Milosevic will now have final say over whether the Bosnian Serbs must accept a peace plan, but whether he is willing to satisfy the Bosnian government by taking a mostly rural 49 percent chunk of Bosnia is unclear. Milosevic, whose nationalist rhetoric fueled the break-up of the former Yugoslavia in 1991, also appears unlikely to satisfy the Croatian government demands that he also give up Eastern Slavonia, the last rebel Serb-held part of Croatia.
''I don't believe he has given up on a 'Greater Serbia,' '' says Dan Nelson, an international relations professor at Old Dominion University in Norfolk, Va., and Balkans specialist. ''I think he's just running scared at the moment.''
* Sarajevo: The Bosnian capital is a simple, but crucial, early litmus test. The reestablishment of the 12.5 mile heavy-weapons exclusion zone, reopening of the Sarajevo airport, and other siege-breaking measures means the Bosnian Serbs are willing to back down and peace may be at hand. A failure to enforce yet another Western ultimatum means more of the same in Bosnia.
* French pilots: Two French pilots are in Bosnian Serb hands. The quicker the French pilots are released, the more interested the Bosnian Serbs are in peace. The release of the pilots would also show how much control Milosevic, who quickly won the release of hundreds of UN hostages in June, truly has over his Bosnian Serb brethren.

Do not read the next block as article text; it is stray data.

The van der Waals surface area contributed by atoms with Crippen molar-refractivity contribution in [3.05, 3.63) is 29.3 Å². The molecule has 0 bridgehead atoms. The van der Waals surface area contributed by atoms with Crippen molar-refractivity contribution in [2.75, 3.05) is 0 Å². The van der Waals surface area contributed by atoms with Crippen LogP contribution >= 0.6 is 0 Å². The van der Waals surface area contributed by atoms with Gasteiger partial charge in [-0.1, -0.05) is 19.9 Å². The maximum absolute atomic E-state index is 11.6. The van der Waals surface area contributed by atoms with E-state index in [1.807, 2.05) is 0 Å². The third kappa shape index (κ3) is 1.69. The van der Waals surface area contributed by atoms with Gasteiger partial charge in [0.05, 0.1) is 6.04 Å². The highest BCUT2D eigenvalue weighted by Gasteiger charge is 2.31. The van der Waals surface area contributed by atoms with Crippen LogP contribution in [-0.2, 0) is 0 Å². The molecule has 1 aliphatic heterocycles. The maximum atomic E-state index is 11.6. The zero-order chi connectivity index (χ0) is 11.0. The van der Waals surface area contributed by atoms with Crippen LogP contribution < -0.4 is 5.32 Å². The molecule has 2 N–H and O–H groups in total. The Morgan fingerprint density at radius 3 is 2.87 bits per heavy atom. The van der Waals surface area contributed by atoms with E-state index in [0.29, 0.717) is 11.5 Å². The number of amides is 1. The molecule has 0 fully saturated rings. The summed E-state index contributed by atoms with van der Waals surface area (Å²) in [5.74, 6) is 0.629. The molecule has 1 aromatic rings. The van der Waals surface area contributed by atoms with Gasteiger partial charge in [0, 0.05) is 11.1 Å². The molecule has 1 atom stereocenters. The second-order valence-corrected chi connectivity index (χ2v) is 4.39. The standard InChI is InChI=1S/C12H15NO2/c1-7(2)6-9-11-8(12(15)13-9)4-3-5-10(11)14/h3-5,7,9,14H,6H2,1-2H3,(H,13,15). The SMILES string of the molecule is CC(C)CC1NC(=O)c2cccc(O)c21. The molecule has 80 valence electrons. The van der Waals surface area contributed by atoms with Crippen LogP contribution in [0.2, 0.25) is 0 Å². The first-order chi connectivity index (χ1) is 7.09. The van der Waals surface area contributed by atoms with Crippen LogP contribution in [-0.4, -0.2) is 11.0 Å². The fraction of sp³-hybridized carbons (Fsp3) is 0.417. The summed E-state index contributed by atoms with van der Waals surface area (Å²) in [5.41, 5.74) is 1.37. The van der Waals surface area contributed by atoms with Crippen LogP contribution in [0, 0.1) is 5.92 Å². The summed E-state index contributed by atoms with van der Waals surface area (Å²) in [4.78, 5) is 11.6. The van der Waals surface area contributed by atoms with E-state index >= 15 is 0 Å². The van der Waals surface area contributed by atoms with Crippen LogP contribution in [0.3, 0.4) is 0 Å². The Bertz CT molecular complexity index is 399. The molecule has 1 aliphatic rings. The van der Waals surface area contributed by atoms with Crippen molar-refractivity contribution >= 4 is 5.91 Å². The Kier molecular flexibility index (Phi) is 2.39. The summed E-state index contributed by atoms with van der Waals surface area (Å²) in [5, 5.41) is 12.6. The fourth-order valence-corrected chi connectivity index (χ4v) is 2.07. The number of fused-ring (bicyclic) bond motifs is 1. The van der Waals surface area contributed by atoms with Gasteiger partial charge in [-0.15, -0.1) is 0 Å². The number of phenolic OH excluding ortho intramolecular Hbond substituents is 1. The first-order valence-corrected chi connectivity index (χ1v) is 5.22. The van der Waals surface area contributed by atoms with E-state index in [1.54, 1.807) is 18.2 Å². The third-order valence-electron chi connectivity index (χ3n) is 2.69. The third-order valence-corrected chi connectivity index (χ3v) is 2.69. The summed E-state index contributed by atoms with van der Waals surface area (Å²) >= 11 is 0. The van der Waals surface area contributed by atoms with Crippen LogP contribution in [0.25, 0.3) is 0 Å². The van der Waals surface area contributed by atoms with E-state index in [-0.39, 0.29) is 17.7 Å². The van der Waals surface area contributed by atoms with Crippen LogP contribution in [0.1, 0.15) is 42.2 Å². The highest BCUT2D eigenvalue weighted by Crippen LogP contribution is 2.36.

* Body bags: The more pilots that are downed, the more Western resolve to challenge the Bosnian Serbs is likely to dissipate. Retaliatory Bosnian Serb shelling attacks on the mostly British and French peacekeepers on the ground in Sarajevo could weaken British and French support for airstrikes.
* Gorazde and Tuzla: The two UN ''safe areas'' in Bosnia with no Western camera crews in them could come under heavy Bosnian Serb attack. Without images of massacres flooding Western TV screens, US and European leaders could allow a Tuzla massacre or an attempt to take Gorazde slide.
* Bihac: The formerly besieged Muslim enclave in northwestern Bosnia liberated by the Croatian Army in early August has suddenly become the Bosnian Army's most powerful firebase. With resupply from neighboring Croatia now possible, the Bosnian Fifth Corps could launch a campaign to pressure or even take Banja Luka, the largest Serb-held city in Bosnia. A threat to take Banja Luka could pressure the Bosnian Serbs toward peace talks or harden their resolve to fight on, analysts say.
* Jacques Chirac: His recent election as French president, and his public calls for tougher action against the Serbs, have lessened the British-French opposition to heavy NATO airstrikes. But whether the right-wing Chirac will continue risking peacekeepers' lives in Sarajevo to push for a final settlement, versus a brief lull in the siege, is unclear.
* Rupert Smith: The British UN commander in Bosnia has quietly revolutionized the troubled peacekeeping mission. General Smith's pullback of peacekeepers from Serb-held territory eliminated the threat of Bosnian Serbs taking peacekeepers hostage in response to NATO airstrikes. If Smith's attempts at taking on the Bosnian Serbs, such as reopening a UN ''blue route'' into Sarajevo over the weekend without their permission, suddenly end - that may be a sign Western unity on pushing the Serbs is unraveling.
'What Americans better understand is that the American phase of this is just beginning.'
Aide to US senator